Ross encourages situational awareness in her department. The first manager on duty each morning in food services begins by completing a checklist called “Create a Safe Day.” The checklist includes the number of days since the department experienced a food safety incident, the midnight hospital census, the day’s eating census, any noteworthy conditions at the hospital, or concerns with the day’s menus. That checklist is posted in the department so anyone can refer to it during the day, and it also is used when Ross or another food service manager participates in the hospital’s daily check-in phone call with 34 representatives from all over the hospital, Ross notes. She listens for any situations that might affect food services or in which her department can affect patient safety.

“An example would be one day when infection control reported that there was an unusually large number of patients on precautions,” she says. “I took that information to my staff because we have to gown and glove like everyone else, and that can be very time-consuming. We told our staff to take this into account and to let us know if they needed help on the floors, because we’re willing to provide that extra help rather than having them feel rushed and pressured, which can affect compliance with precautions.”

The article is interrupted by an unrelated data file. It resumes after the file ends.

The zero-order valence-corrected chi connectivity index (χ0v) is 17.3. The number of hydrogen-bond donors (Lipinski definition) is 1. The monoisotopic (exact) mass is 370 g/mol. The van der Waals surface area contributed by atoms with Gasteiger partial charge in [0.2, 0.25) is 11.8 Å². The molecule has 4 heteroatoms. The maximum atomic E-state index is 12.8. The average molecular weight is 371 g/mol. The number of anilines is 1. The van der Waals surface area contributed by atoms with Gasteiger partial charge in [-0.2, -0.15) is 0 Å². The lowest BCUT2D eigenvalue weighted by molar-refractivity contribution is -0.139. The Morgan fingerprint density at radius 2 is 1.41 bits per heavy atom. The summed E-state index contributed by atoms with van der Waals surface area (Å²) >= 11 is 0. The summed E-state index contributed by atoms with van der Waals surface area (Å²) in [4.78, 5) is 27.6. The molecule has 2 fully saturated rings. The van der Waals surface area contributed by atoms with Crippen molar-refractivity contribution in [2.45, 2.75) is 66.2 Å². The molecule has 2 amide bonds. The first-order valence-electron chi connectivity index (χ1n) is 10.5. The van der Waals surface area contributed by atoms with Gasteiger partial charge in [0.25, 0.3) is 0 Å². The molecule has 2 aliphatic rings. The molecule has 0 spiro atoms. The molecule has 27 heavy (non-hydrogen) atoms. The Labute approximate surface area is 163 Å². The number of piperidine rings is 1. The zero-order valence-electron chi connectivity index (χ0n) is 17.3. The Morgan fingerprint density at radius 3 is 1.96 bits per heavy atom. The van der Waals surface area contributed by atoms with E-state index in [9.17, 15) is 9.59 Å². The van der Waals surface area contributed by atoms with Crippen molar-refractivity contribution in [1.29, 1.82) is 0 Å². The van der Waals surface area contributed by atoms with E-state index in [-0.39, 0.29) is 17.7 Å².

The food service department also holds safety huddles twice a day to go over the morning’s checklist, anything learned during the check-in call, and developments during the day, supply needs, or concerns, Ross says. She also identifies any higher-risk patients, such as those with allergies that do not always transfer from the hospital’s database to the computer system used for preparing meals.